Skin tests, the third line of evidence, remain the gold standard for the detection of IgE-mediated reactions, and involve exposure of the mast cells of the skin of patients who experience anaphylaxis to the suspected allergen [13]. In previous reports, either skin-prick [3, 4] or intradermal [7, 8] tests were performed to detect hypersensitivity to sugammadex. However, there are no established guidelines with respect to skin testing for hypersensitivity to sugammadex. Moreover, it is still unknown which of the two tests is superior. In our three cases, we performed prick or intradermal tests in the operation room several weeks after the incidents, with drugs to treat anaphylaxis readily available. The results showed a positive reaction to only sugammadex in all cases. We chose relatively low concentrations (i.e., 1:1000 or 1:100) of sugammadex for both prick and intradermal tests to avoid false-positive reactions, because it is known that intradermal tests sometimes produce false-positive reactions [14]. A recent study showed that dilutions of 100 mg/ml sugammadex at 1:77 and 1:770 for intradermal tests did not cause skin irritation or false positive reactions in 11 volunteers, suggesting that 1:100 and higher dilutions of sugammadex are not likely to produce false-positive reactions [15]. However, it was difficult to exclude the possibility that the positive reaction to sugammadex might have been a non-specific cutaneous irritant effect, because of the lack of a positive control skin test with histamine. In addition to skin tests, tests for serum-specific IgE antibodies and basophil activation using flow-cytometry may also be useful for the diagnosis of anaphylaxis [11, 16, 17]. Taken together, the immediate development of anaphylaxis in response to sugammadex and the results of skin tests were highly suggestive of sugammadex-induced anaphylactic shock, although biological assessments and positive control skin tests were lacking.

None of our patients had prior exposure to sugammadex. Cyclodextrins, one of the components of sugammadex preparations, are present in various foods, which may partly explain the cross-reaction with sugammadex. A recent report suggested that the appropriate dose of sugammadex for reversal of rocuronium should be determined by the results of neuromuscular monitoring [18]. However, we did not monitor neuromuscular transmission in our patients.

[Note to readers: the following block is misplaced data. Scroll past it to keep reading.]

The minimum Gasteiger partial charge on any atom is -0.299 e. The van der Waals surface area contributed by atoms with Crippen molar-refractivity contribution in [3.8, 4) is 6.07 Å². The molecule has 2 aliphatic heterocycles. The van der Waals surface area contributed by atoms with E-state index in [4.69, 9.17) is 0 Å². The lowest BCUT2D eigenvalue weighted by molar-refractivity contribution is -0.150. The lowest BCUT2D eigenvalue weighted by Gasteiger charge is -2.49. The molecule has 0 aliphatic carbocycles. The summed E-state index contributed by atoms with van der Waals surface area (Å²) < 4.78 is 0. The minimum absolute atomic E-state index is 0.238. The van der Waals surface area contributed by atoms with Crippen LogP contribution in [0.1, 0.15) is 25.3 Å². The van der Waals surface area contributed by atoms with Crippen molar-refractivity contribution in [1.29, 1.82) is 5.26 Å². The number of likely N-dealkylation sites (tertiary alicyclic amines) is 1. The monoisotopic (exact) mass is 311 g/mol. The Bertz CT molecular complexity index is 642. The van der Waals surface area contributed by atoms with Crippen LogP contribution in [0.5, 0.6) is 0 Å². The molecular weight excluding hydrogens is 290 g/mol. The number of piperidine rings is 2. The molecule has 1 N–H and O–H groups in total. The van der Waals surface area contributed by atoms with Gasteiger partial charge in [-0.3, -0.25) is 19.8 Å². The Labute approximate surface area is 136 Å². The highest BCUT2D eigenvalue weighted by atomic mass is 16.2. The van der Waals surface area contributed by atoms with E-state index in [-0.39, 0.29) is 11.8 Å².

Sugammadex-induced anaphylaxis typically presents when the patient is already extubated and is being transferred to the hospital bed, PACU, ICU, etc. [3], time points when the patient is typically less monitored. Therefore, rapid diagnosis and appropriate treatment of anaphylaxis, including administration of adrenaline, oxygen, and large volumes of crystalloids, are required. In the current report, patients 1 and 2 were treated with 0.1 and 0.5 mg adrenaline IV, respectively. Although the maximum intravenous bolus dose of adrenaline recommended by recent guidelines for anaphylaxis during anesthesia is variable [17, 19], the IV bolus dose of 0.5 mg adrenaline administered to case 2 appears to be a larger dose than that recommended by guidelines.

The Japanese Society of Anesthesiologists has issued a warning about sugammadex-induced anaphylactic shock three times since March 2011. The latest one, issued in June 2013, included 95 cases of sugammadex-related allergies that occurred between April 2010 and January 2013, although with no incidents of death. In all 95 cases, the relationship between the reaction and sugammadex was definitively ascertained by the anesthesiologists. Seventy-eight out of 95 cases fulfilled the validated criteria for anaphylaxis [10]. The incidence rate of anaphylactic reactions due to sugammadex was estimated as 29 per million cases, based on the estimated number of patients (3.09 millions) in whom sugammadex was injected during the survey period. The alert also pointed out that the incidence rate may have been underestimated, because the survey was based on spontaneous reports from anesthesiologists and not on prospective studies. It is uncertain whether this incidence rate is higher in Japan than in other countries, because there is no epidemiological survey regarding this so far. The other possibility is that these warnings may simply reflect a high level of sugammadex usage in Japan. The drug company, MSD (Tokyo, Japan), has reported that sugammadex usage in Japan in 2010, in terms of monetary value, was more than 4 times higher than that in Spain, the country that showed the second highest usage in the world.

Conclusion

We would advise physicians using sugammadex to be aware of the possibility of sugammadex-induced anaphylaxis.

Consent

Written informed consent was obtained from the patients for publication of this case report. A copy of the written consent is available for review by the Editor of this journal. All treatment and clinical testing were performed in accordance with the ethical standards laid down in the 1964 Declaration of Helsinki and its later amendments.

Declarations

Authors’ Affiliations

(1)
Department of Anesthesiology, Gunma University Graduate School of Medicine
(2)
Department of Anesthesiology, Isesaki Municipal Hospital
(3)
Department of Anesthesiology, Saiseikai Maebashi Hospital
(4)
Department of Anesthesiology, Gunma Chuo General Hospital

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  20. Pre-publication history

    1. The pre-publication history for this paper can be accessed here:http://www.biomedcentral.com/1471-2253/14/92/prepub